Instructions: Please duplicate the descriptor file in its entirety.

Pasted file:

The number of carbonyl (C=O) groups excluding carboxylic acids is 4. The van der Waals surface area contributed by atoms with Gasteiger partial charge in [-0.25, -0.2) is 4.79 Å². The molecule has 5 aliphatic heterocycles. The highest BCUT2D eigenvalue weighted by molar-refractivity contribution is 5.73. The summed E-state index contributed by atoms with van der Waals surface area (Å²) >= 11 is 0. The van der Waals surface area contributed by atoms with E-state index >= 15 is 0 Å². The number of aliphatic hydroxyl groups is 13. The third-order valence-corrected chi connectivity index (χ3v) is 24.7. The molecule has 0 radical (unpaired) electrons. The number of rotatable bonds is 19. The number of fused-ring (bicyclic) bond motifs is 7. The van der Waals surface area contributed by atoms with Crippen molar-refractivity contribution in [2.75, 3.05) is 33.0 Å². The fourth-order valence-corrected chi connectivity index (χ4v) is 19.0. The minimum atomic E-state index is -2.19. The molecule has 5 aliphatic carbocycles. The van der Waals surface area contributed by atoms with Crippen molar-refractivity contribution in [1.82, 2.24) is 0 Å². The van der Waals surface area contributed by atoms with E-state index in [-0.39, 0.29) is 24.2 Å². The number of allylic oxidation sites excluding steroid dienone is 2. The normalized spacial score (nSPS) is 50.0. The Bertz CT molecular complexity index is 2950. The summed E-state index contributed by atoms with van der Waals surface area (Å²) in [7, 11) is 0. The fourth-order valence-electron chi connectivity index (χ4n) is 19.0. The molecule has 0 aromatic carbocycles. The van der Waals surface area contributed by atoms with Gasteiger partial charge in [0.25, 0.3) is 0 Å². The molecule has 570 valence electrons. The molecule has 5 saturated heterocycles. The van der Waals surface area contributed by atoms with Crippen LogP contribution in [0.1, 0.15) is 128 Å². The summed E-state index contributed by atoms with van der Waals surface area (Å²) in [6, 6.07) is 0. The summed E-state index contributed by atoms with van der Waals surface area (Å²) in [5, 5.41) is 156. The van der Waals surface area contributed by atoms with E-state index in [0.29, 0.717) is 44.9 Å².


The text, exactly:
The number of carbonyl (C=O) groups excluding carboxylic acids is 4. The van der Waals surface area contributed by atoms with Gasteiger partial charge in [-0.25, -0.2) is 4.79 Å². The molecule has 5 aliphatic heterocycles. The highest BCUT2D eigenvalue weighted by molar-refractivity contribution is 5.73. The summed E-state index contributed by atoms with van der Waals surface area (Å²) >= 11 is 0. The van der Waals surface area contributed by atoms with E-state index >= 15 is 0 Å². The number of aliphatic hydroxyl groups is 13. The third-order valence-corrected chi connectivity index (χ3v) is 24.7. The molecule has 0 radical (unpaired) electrons. The number of rotatable bonds is 19. The number of fused-ring (bicyclic) bond motifs is 7. The van der Waals surface area contributed by atoms with Crippen molar-refractivity contribution in [2.75, 3.05) is 33.0 Å². The fourth-order valence-corrected chi connectivity index (χ4v) is 19.0. The minimum atomic E-state index is -2.19. The molecule has 5 aliphatic carbocycles. The van der Waals surface area contributed by atoms with Crippen molar-refractivity contribution in [1.82, 2.24) is 0 Å². The van der Waals surface area contributed by atoms with E-state index in [-0.39, 0.29) is 24.2 Å². The number of allylic oxidation sites excluding steroid dienone is 2. The normalized spacial score (nSPS) is 50.0. The Bertz CT molecular complexity index is 2950. The summed E-state index contributed by atoms with van der Waals surface area (Å²) in [7, 11) is 0. The fourth-order valence-electron chi connectivity index (χ4n) is 19.0. The molecule has 0 aromatic carbocycles. The van der Waals surface area contributed by atoms with Gasteiger partial charge in [0.25, 0.3) is 0 Å². The molecule has 570 valence electrons. The molecule has 5 saturated heterocycles. The van der Waals surface area contributed by atoms with Crippen LogP contribution in [0.1, 0.15) is 128 Å². The summed E-state index contributed by atoms with van der Waals surface area (Å²) in [6, 6.07) is 0. The summed E-state index contributed by atoms with van der Waals surface area (Å²) in [5, 5.41) is 156. The van der Waals surface area contributed by atoms with E-state index in [0.29, 0.717) is 44.9 Å².